While we can't necessarily speak for the "Beloved Country" (South Africa) of Alan Paton's heartwrenching 1948 novel about racism and injustice, we can say that Cry, the Beloved Country made us weep buckets of tears. We can promise that, if Paton had called the book Cry, the Beloved Shmoop, the title would definitely have been accurate.
And we aren't alone in finding Paton's work incredibly moving and powerful. Not only is his novel an Oprah's Book Club pick, but in the forty years between its publication in 1948 and Paton's death in 1988, it was translated into at least twenty languages and sold over fifteen million copies worldwide (source). What's more, as South Africa's first internationally bestselling author, Paton paved the way for later well-known South African writers such as Nobel Prize winners Nadine Gordimer and J.M. Coetzee. Without a doubt, Paton's legacy as a writer and as a social reformer continues on today.
As for how Paton came to write his hugely successful book, we have to start with his pre-Cry job. Paton is definitely in the running for Shmoop's Most Unusual Day Job For an Author prize: before quitting to become a novelist full time after the financial success of Cry, the Beloved Country, Paton was a warden at Diepkloof, a juvenile detention center for black youth ages nine to twenty-one, in the segregated city of Johannesburg.
As Paton started running Diepkloof, he realized exactly how bad the public facilities available for black people could be in South Africa. When he first arrived at the reform school, he saw that the youths were locked into their rooms at night (with around twenty per room) with a container of water to share and an empty bucket to pee in until the next morning (source). So while Paton worked to improve these awful conditions for the young men living at Diepkloof, he also used some of his experiences there as a source for his novel, to spread the word about social causes for the growing racial inequality dividing the nation.
Even though Cry, the Beloved Country actually appeared before racial segregation in South Africa reached its absolute worst stages in the 1950s through the 1980s, Paton's passionate and heartfelt discussion of prejudice has made his novel consistently relevant throughout South Africa's later anti-racist political struggles. It's one for the ages.
Looking at the diversity of South African life now, it is amazing to think that just twenty years ago, the country was still struggling through one of the bitterest racial struggles of modern history. As a black man, Nelson Mandela was only legally allowed to vote in his home country for the first time in 1994, when he was elected president. Talk about an incredible turnaround.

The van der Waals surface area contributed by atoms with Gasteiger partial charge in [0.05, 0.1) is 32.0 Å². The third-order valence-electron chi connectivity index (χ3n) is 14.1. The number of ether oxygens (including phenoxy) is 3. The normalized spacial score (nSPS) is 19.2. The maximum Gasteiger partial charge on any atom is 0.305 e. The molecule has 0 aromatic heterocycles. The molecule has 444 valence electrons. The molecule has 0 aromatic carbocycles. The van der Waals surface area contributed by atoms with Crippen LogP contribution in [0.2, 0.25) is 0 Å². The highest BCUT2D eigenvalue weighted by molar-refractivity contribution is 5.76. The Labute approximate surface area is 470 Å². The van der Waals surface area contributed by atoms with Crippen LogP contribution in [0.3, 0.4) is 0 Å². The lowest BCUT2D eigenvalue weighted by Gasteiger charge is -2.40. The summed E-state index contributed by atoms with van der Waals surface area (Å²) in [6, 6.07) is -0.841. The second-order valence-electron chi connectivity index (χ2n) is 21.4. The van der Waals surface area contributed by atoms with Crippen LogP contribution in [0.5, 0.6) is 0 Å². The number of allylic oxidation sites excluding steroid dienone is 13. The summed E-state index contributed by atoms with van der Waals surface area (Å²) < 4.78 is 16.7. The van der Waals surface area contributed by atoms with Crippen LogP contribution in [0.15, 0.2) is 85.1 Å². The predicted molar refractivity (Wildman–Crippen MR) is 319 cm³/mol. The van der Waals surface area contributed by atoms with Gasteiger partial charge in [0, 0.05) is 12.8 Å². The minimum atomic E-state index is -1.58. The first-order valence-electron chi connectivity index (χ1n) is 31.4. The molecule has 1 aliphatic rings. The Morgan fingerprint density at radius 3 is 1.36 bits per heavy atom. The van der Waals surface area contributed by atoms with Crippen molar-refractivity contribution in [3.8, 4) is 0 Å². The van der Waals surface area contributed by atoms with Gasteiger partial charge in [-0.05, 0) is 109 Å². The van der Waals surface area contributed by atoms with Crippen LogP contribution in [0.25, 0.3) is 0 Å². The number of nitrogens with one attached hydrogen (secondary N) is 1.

Paton's Cry, the Beloved Country obviously takes place long before Mandela's historic election and the start of a new, more racially equal South Africa. In 1948, the same year that Paton first published Cry, the Beloved Country, the Afrikaner National Party came up with the term apartheid to describe its new, stricter set of policies intended to enforce white legal domination over the black people of South Africa. "Apartheid" means "apartness" in Afrikaans, the language spoken today by the Afrikaners, descendants of 17th- and 18th-century Dutch settlers in southern Africa.
Because Paton's novel appeared around the same time that South Africa's racist laws began to grow really strict and far-reaching, Cry, the Beloved Country has always been associated with the policies of apartheid. Like the Jim Crow laws in the American South, apartheid limited the ways that black people and white people could interact. But apartheid went further than American segregation because under apartheid, all black people in South Africa (who make up a huge majority of the population) had to register their addresses with the cops. They also had to live in specially selected areas out in the countryside or around the edges of major cities. These settlements (a.k.a. townships) were much, much poorer than the white districts of the country.